Tuesday, March 27, 2007

Romania refuses to be rushed on euro entry

von Christopher Condon

Romania, which has seen a big increase in interest from foreign portfolio investors on the back of EU membership, wants to avoid the scenario lately seen in Hungary.

Romania will resist European Central Bank exhortations to bring forward its target date for adopting the euro, opting instead for a more cautious path towards the single currency, according to the country's central bank governor.

Mugur Isarescu told the FT that while Romania, which joined the European Union in January, was on course to meet the Maastricht criteria for eurozone membership earlier than expected, he was keen to avoid rushing ahead until "real convergence" had occurred.

"Euro adoption seems like a simple decision, but it is a complicated one, and we have to balance being ambitious with being realistic."

He said Romania, which has seen a big increase in interest from foreign portfolio investors on the back of EU membership, wanted to avoid the scenario seen in Hungary where the central bank has twice been forced to abandon its target dates for joining the eurozone. Those delays angered investors and undermined the Hungarian currency.

Mr Isarescu recounted with satisfaction a recent encounter with Jean-Claude Trichet, ECB president, who suggested that Bucharest's target for joining the euro in 2014 could be brought forward, asking: "Why are you not more ambitious?"

The Romanian answered that adopting the euro on the technical basis of the Maastricht criteria alone was dangerous.

"Speaking only of nominal convergence, Romania could reach it in the short term," he told the FT. "But without real convergence, [adoption of the euro] is clearly unfavourable for Romania."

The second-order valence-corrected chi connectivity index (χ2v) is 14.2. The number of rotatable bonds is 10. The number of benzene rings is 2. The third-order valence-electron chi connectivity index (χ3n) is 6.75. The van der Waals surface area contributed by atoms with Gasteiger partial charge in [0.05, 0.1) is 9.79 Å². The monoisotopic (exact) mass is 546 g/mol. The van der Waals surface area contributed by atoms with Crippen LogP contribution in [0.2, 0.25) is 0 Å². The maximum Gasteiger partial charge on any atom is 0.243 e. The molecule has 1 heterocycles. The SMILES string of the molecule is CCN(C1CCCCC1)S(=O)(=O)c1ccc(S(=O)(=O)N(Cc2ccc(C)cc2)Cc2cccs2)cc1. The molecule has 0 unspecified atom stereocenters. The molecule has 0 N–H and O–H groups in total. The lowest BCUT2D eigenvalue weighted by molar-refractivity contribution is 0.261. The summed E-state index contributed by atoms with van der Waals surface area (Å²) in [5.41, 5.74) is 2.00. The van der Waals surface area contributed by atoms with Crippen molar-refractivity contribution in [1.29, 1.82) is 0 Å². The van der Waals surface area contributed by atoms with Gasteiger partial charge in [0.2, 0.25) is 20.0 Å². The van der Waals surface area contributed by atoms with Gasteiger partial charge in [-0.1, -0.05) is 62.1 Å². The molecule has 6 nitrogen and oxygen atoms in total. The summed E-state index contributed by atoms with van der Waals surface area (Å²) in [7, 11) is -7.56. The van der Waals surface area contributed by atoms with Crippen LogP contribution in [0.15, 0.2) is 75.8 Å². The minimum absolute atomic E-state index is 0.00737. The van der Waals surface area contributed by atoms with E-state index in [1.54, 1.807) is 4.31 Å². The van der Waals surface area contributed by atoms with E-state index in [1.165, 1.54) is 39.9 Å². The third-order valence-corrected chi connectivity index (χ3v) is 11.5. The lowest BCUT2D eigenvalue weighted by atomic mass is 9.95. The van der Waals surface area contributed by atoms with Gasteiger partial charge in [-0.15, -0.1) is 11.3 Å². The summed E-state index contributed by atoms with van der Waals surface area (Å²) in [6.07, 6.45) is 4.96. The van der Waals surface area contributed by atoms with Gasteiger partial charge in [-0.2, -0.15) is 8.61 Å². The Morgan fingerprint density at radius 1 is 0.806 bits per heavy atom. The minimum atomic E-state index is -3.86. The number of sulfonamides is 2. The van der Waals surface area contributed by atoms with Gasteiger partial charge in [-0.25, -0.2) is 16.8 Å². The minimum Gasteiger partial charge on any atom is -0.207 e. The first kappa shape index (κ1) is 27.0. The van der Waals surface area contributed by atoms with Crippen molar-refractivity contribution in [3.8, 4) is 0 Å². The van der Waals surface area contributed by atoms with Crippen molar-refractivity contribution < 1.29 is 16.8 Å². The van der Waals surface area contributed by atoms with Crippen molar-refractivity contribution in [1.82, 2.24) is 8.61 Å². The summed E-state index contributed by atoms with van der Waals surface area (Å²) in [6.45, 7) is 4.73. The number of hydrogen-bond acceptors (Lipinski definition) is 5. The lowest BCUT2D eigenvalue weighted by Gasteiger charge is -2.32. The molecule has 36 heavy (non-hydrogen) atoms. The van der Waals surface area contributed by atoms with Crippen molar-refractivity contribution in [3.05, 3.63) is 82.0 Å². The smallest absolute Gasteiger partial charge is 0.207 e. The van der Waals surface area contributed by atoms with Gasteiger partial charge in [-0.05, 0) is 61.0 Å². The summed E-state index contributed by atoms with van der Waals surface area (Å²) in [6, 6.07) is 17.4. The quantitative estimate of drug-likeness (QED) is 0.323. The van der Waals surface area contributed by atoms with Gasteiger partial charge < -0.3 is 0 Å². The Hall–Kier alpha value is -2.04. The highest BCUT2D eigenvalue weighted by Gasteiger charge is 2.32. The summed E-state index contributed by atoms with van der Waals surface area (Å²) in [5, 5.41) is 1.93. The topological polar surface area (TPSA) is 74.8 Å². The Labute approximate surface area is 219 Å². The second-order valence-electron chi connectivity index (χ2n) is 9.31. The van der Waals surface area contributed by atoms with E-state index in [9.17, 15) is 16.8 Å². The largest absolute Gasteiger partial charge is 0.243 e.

To adopt the euro in 2014, Romania would have to comply with Maastricht and enter the so-called ERM II - the eurozone's waiting room - in 2012. But, as Mr Trichet recognised, the country is on course to comply in 2010 or 2011.

Public debt is now 18 per cent of gross domestic product, well below the Maastricht line of 60 per cent. The budget deficit for 2006 is likely to be about half the Maastricht limit of 3 per cent of GDP. Inflation is below 5 per cent and the central bank is targeting 2 per cent within three years, which would also comply. The bank's main interest rate is 8 per cent but if inflation falls towards 2 per cent, the rate would also fall.

However, Mr Isarescu said he worried about Romania's ability to sustain the criteria, especially the inflation mark, and about other threats to long-term financial stability, such as exchange rate volatility.

Structural reforms, he said, must also begin before euro adoption to remove fiscal uncertainties. He pointed to poor government budget management, as well as a need for pension, health and education reforms that would make long-term budget obligations more predictable.

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